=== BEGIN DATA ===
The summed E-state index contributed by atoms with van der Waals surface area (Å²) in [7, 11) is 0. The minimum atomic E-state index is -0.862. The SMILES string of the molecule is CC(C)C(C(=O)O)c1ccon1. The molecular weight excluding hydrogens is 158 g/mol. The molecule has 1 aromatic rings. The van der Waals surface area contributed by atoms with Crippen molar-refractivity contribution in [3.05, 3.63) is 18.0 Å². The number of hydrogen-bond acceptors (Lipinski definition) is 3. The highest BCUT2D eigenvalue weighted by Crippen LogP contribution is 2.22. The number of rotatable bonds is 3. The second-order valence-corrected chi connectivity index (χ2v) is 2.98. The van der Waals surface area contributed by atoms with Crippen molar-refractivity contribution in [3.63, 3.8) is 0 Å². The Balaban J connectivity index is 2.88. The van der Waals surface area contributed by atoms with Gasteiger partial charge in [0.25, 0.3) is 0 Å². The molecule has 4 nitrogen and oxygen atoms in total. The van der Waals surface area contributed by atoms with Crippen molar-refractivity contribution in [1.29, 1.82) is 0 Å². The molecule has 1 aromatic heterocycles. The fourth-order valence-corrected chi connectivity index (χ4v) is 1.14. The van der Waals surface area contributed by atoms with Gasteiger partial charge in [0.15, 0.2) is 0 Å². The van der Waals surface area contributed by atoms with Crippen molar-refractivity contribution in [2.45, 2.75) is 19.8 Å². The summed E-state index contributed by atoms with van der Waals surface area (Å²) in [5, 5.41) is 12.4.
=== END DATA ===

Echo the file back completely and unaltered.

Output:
The summed E-state index contributed by atoms with van der Waals surface area (Å²) in [7, 11) is 0. The minimum atomic E-state index is -0.862. The SMILES string of the molecule is CC(C)C(C(=O)O)c1ccon1. The molecular weight excluding hydrogens is 158 g/mol. The molecule has 1 aromatic rings. The van der Waals surface area contributed by atoms with Crippen molar-refractivity contribution in [3.05, 3.63) is 18.0 Å². The number of hydrogen-bond acceptors (Lipinski definition) is 3. The highest BCUT2D eigenvalue weighted by Crippen LogP contribution is 2.22. The number of rotatable bonds is 3. The second-order valence-corrected chi connectivity index (χ2v) is 2.98. The van der Waals surface area contributed by atoms with Crippen molar-refractivity contribution in [3.63, 3.8) is 0 Å². The Balaban J connectivity index is 2.88. The van der Waals surface area contributed by atoms with Gasteiger partial charge in [0.25, 0.3) is 0 Å². The molecule has 4 nitrogen and oxygen atoms in total. The van der Waals surface area contributed by atoms with Crippen molar-refractivity contribution in [1.29, 1.82) is 0 Å². The molecule has 1 aromatic heterocycles. The fourth-order valence-corrected chi connectivity index (χ4v) is 1.14. The van der Waals surface area contributed by atoms with Gasteiger partial charge in [0.15, 0.2) is 0 Å². The van der Waals surface area contributed by atoms with Crippen molar-refractivity contribution in [2.45, 2.75) is 19.8 Å². The summed E-state index contributed by atoms with van der Waals surface area (Å²) in [5, 5.41) is 12.4.